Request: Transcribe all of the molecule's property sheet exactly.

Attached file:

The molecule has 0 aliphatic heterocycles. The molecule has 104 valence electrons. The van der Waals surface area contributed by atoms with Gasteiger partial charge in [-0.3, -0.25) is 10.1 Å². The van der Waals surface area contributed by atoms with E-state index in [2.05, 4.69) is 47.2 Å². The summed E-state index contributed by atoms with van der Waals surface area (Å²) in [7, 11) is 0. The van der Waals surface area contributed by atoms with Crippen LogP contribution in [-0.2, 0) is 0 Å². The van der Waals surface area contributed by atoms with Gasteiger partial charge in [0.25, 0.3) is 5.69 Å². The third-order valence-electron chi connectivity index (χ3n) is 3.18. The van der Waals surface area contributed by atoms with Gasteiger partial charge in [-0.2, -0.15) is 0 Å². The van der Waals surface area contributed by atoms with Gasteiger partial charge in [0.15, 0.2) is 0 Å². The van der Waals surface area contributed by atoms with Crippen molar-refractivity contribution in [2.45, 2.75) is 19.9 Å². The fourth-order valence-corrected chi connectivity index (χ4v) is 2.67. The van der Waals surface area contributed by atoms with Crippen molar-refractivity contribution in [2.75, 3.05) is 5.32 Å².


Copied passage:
The molecule has 0 aliphatic heterocycles. The molecule has 104 valence electrons. The van der Waals surface area contributed by atoms with Gasteiger partial charge in [-0.3, -0.25) is 10.1 Å². The van der Waals surface area contributed by atoms with E-state index in [2.05, 4.69) is 47.2 Å². The summed E-state index contributed by atoms with van der Waals surface area (Å²) in [7, 11) is 0. The van der Waals surface area contributed by atoms with Crippen LogP contribution in [-0.2, 0) is 0 Å². The van der Waals surface area contributed by atoms with Gasteiger partial charge in [0.25, 0.3) is 5.69 Å². The third-order valence-electron chi connectivity index (χ3n) is 3.18. The van der Waals surface area contributed by atoms with Gasteiger partial charge in [-0.2, -0.15) is 0 Å². The van der Waals surface area contributed by atoms with Gasteiger partial charge in [0.15, 0.2) is 0 Å². The van der Waals surface area contributed by atoms with Crippen molar-refractivity contribution in [2.45, 2.75) is 19.9 Å². The fourth-order valence-corrected chi connectivity index (χ4v) is 2.67. The van der Waals surface area contributed by atoms with Crippen molar-refractivity contribution in [2.75, 3.05) is 5.32 Å².